When you gave me blow number one, I was fine with it. It wasn’t terrible. I had a great run for the past year, so one isn’t going to bring me down. Then you gave me blow number two, and that was rough. It was huge, it was hard, it was not mellow. But I got through it, because, hey, I still have things left to worry about. So I displaced the anxiety and turned it inwards, and helped myself grow. The blow was just fading out, when you gave me blow number three. Oh well, I should have seen it coming. All the signs were there, if I had looked a bit clearly; if I had thought it were possible, if I hadn’t thought myself immune. It stared right into my face and yet, it was a blow. And then there was the breaking down. I cried so much. I wish it would all stop and I get to go forward in my life where uncertainty didn’t rule. I wished for something happier- a white dove, instead of the messenger pigeon. Come on, about time that something good happened right? So I kept a low profile.

Then came blow four. And oh man! I wanted to jump off the six floors of that building, as I texted everyone how much everything sucks. And it did. It did so much. I wish there were enough alcohol in the world to numb that pain, but of course I’m too broke for that. 

I wish this were all a dream, a nightmare. But I know it isn’t. But I’ve also not woken up from this dream. It still doesn’t feel real. It feels like it’s going to go away, and the sun will shine down and it will be a beautiful day. It feels like there is a light at the end of the tunnel and I just have to scrape till I reach that point. But shit. How to scrape? 

And what if there’s no light? What if there’s more chaos, and deep shit? What if this is only the beginning and a lot more crap is to come before the actual light? What if it takes months, nay, years, before the light presents itself? What if friends don’t want to stay friends? What if I’m not smart enough to rely on my brain? What if I’m not empathetic enough to rely on my emotion? What if I go dark into the abyss and that’s it?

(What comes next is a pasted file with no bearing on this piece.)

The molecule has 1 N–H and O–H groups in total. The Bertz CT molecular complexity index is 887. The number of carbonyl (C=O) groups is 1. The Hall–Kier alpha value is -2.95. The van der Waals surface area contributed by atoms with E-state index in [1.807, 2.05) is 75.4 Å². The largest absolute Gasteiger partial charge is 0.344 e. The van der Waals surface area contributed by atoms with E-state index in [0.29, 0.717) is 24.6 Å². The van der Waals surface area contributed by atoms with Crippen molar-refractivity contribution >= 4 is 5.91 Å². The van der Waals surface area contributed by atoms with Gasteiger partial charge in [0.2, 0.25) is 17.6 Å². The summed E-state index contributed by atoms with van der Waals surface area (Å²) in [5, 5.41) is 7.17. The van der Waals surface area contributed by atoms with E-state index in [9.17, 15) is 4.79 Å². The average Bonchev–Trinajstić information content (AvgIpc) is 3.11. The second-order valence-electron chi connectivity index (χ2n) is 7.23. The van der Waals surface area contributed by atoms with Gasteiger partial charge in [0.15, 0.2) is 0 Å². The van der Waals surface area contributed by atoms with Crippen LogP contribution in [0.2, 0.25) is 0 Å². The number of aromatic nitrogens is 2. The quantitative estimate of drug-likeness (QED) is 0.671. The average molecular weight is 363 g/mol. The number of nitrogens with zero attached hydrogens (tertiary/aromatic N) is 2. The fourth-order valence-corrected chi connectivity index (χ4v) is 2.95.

Dear Universe, I believe in you. I believe in good things and good people and I believe that everything will be okay. I believe in happy endings and making my own happy ending. Please don’t take this belief away from me. It’s been a terribly crappy month and I have never felt this much anxiety for such a long time. Just stop?


Domino

Your haughty arrogance, and your sharp demeanor would render everyone insipid. Your sharp edges, and your pointed looks, your unshaken spirit, and your straight, unsmiling lips are masks they wish to bare open. They look at your dark patches and wish to scribble colour into them.

Unbeknownst to you, they try to scratch your surface and tear open barely healed wounds. They scar you and scare you. They make a spectacle out of your polished quite, and push you believing it a grand joke you’ve orchestrated. Seemingly unhurt, you try to retreat, but they have chained you with expectations you’re now honour-bound to fulfill.

They don’t know you, darling. The struggle to open your eyes in the morning, and brace yourself. They don’t know you’re hardened against the tide of uncertainty, and hopelessness. They don’t know the scars you hide underneath your fancy suits, or the crescent moon on both your beautiful wrists. They don’t know that your laughter once meant joy and life, not just obligations, and pretence. They don’t know that you’re drowning and you’re shattering, and your greatest struggle is to load the dishwasher, and doing your laundry, and driving to work, and not deciphering stock values, or doing that extra credit assignment, or writing codes for the most complex programs.

Because to them you’re playing the hard-to-get game till they have drawn you out. But, they don’t know that your dark patches came from an amalgamation of different hues, drawn over and over and over.